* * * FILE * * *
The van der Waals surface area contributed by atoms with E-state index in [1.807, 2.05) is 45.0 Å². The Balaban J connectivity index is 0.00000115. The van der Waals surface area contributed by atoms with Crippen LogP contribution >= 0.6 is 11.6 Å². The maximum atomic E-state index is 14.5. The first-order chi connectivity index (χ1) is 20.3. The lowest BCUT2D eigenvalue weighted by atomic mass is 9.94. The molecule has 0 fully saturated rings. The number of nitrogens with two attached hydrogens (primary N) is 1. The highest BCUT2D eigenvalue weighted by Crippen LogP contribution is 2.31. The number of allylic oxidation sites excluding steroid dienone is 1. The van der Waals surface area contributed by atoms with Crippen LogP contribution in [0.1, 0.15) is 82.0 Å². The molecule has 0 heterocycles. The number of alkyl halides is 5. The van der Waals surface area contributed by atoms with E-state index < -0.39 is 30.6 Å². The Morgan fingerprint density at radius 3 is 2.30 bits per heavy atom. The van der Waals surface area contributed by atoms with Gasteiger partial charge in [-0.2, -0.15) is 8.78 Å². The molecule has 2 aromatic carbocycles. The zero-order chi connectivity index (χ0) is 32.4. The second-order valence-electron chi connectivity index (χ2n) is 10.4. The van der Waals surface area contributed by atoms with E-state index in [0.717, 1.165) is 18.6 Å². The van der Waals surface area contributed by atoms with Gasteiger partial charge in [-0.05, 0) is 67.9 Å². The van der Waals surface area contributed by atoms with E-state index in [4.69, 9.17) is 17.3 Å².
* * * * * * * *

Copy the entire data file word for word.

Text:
The van der Waals surface area contributed by atoms with E-state index in [1.807, 2.05) is 45.0 Å². The Balaban J connectivity index is 0.00000115. The van der Waals surface area contributed by atoms with Crippen LogP contribution >= 0.6 is 11.6 Å². The maximum atomic E-state index is 14.5. The first-order chi connectivity index (χ1) is 20.3. The lowest BCUT2D eigenvalue weighted by atomic mass is 9.94. The molecule has 0 fully saturated rings. The number of nitrogens with two attached hydrogens (primary N) is 1. The highest BCUT2D eigenvalue weighted by Crippen LogP contribution is 2.31. The number of allylic oxidation sites excluding steroid dienone is 1. The van der Waals surface area contributed by atoms with Crippen LogP contribution in [0.1, 0.15) is 82.0 Å². The molecule has 0 heterocycles. The number of alkyl halides is 5. The van der Waals surface area contributed by atoms with E-state index < -0.39 is 30.6 Å². The Morgan fingerprint density at radius 3 is 2.30 bits per heavy atom. The van der Waals surface area contributed by atoms with Gasteiger partial charge in [-0.2, -0.15) is 8.78 Å². The molecule has 2 aromatic carbocycles. The zero-order chi connectivity index (χ0) is 32.4. The second-order valence-electron chi connectivity index (χ2n) is 10.4. The van der Waals surface area contributed by atoms with E-state index in [0.717, 1.165) is 18.6 Å². The van der Waals surface area contributed by atoms with Gasteiger partial charge in [-0.05, 0) is 67.9 Å². The van der Waals surface area contributed by atoms with E-state index in [4.69, 9.17) is 17.3 Å².